—Taylor Graham

They marked their route with
flagging tape, the kind surveyors use.
It was Pink Fluorescent-Glo,
a vibrant rock-rose pink
they tied to underbrush and over-
hanging branches
as they made their way
through the dark of November oaks,
daylight dimming, a mist
rising ghost-glow from the canyon.
And when they found
the missing, one man carried her
back in his arms
as the other collected
the bright pink streamers. Pink
ribbons he wreathed on
his hat, pink ends waving
as they walked the
way home. 

 Wild Plum 3

—Taylor Graham

You showed me the heart
of the wild plum tree. I’ve seen her
in November, dancing in her citron-yellow
kimono, dancing and yet hardly
moving, autumn breeze stirring her leaf-
robes. Blood-red her heartwood,
red as cedar, redder than black willow.
Does she dream of her pucker-sweet fruit
in June, those crimson-purple globes
that release from her fingertips
to drop in my hand? Enough for birds,
enough for me. They’re gone. At last she
lets fall her robes. Her fruit was not
too sweet. Her heart was grained with mellow.

 Artichoke, Just Before the Rain

—Taylor Graham

Mysterious as December thistle, it waits—
the artichoke that in spring bore small, tough
fruits, then detoured around the solstice.
By June I declared it was done. Through long
summer swelter, it sheltered in place.
In late September the whole garden began
its decline, but I let the hose run a trickle
for what remained: hide-bound zucchini and
tomatoes split at the stem. Under cover
of old fronds brittling, the artichoke began
its preparations: new stalks rising for
next year. And the old revived. As if thanks-
giving, it crowned November with
three final artichokes, small but deliciously
tender. As if the fruit
of well-aging, of saving the best for last.

—Taylor Graham

Overnight they’ve come, interlopers
pale as moonshine
out of the canopied forest floor.

They push up from all the years’ leaf rot,
so many heads
crowning—look, kingdoms, globes unfurling.

If they have voices, I can’t hear them.
What do mushrooms
sing to the woods’ dying that bore them?

I look for the mouths of pale gilled fishes
floating rooted. 
They seem to live on nothing at all.

Walking the woods after rain, I find
their slouch-caps cupped
to hold the full blessing of water.



that constellation looks like a skeleton.
I thought of the burning rites
for the dead, ash rising. Star-gazing
nights of myth and music, a tribe passing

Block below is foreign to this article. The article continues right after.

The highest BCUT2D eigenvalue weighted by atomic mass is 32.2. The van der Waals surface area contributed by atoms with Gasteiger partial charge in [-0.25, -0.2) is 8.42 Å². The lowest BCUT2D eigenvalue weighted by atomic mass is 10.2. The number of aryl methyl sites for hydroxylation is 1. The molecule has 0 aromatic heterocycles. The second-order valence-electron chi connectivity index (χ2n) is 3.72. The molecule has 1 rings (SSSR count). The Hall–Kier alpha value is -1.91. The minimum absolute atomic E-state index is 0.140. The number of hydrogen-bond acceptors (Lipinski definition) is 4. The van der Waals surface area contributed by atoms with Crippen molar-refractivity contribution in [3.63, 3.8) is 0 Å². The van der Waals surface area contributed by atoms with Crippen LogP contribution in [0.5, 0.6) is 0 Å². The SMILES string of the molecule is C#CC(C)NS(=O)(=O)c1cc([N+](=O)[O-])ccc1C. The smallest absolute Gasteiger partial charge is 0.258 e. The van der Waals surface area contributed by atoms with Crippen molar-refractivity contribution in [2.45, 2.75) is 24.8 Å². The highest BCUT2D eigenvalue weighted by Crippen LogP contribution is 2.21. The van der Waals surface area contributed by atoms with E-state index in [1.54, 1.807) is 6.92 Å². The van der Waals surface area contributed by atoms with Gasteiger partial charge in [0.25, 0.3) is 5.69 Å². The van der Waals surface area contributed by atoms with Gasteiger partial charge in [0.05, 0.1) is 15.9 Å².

its history down by voice
and elderberry flute, deer-hoof rattles
and the hunting bow plucked for its song.
The buck I watched once
moving slowly up the green swale
is grazing among the stars.

—Taylor Graham


Today’s LittleNip:

—Taylor Graham

The snow grows deeper.
A fitful sleeper
    pulls up the covers and the quilt—
    a sleeper with his roof and walls,
    who dreams below the oaks that tilt
and shudder, downcast
under snow but steadfast
    against chill winter as he sleeps.
    Oh what’s that voice that cries and calls
    from some near distance, ghostlit deeps?
Go back to dreaming
of starlight gleaming.


Our thanks to this fine herd of poets today, and to Taylor Graham for her lovely seasonal fotos!

Area poetry begins tonight with writer/artist Stan Padilla and open mic at Sac. Poetry Center, 7:30pm. Then on Weds., it’s Poetry off-the-Shelves, a poetry read-around at the El Dorado County Library in Placerville, 5-7pm. Thursday is Poetry Unplugged at Luna’s Cafe in Sac., 8pm, this week featuring The Hosts (Sho Nuff Marques Davison, Jenny Davison, Geoffrey Neill, Lawrence Dinkins Jr.), or Poetry in Davis, featuring readers from the
Sacramento Voices anthology (ed. by Dave Boles and Phil Larrea), also at 8pm. Plus open mic. And scroll down to the blue column (under the green column at the right) for info about these and other upcoming poetry events in our area—and note that more may be added at the last minute.


 Celebrate poetry—and snow in the high country!

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then click on the X in the top right corner to come back
to Medusa.